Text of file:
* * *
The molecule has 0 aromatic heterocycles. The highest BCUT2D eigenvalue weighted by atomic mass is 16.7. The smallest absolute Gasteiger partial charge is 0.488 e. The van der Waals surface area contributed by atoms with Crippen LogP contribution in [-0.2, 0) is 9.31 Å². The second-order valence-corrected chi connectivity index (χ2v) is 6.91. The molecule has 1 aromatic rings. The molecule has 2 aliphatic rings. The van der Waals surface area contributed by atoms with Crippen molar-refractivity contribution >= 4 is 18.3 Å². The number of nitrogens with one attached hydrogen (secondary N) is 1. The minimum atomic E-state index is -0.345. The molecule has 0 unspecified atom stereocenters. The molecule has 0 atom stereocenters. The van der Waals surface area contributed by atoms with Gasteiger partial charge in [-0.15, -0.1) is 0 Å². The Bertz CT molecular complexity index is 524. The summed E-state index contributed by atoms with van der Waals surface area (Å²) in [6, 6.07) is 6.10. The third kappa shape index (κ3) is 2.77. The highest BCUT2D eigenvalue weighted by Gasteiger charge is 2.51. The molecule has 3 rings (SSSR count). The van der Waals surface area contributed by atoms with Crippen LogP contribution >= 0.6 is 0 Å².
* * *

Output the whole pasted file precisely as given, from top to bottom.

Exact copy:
The molecule has 0 aromatic heterocycles. The highest BCUT2D eigenvalue weighted by atomic mass is 16.7. The smallest absolute Gasteiger partial charge is 0.488 e. The van der Waals surface area contributed by atoms with Crippen LogP contribution in [-0.2, 0) is 9.31 Å². The second-order valence-corrected chi connectivity index (χ2v) is 6.91. The molecule has 1 aromatic rings. The molecule has 2 aliphatic rings. The van der Waals surface area contributed by atoms with Crippen molar-refractivity contribution >= 4 is 18.3 Å². The number of nitrogens with one attached hydrogen (secondary N) is 1. The minimum atomic E-state index is -0.345. The molecule has 0 unspecified atom stereocenters. The molecule has 0 atom stereocenters. The van der Waals surface area contributed by atoms with Gasteiger partial charge in [-0.15, -0.1) is 0 Å². The Bertz CT molecular complexity index is 524. The summed E-state index contributed by atoms with van der Waals surface area (Å²) in [6, 6.07) is 6.10. The third kappa shape index (κ3) is 2.77. The highest BCUT2D eigenvalue weighted by Gasteiger charge is 2.51. The molecule has 3 rings (SSSR count). The van der Waals surface area contributed by atoms with Crippen LogP contribution >= 0.6 is 0 Å².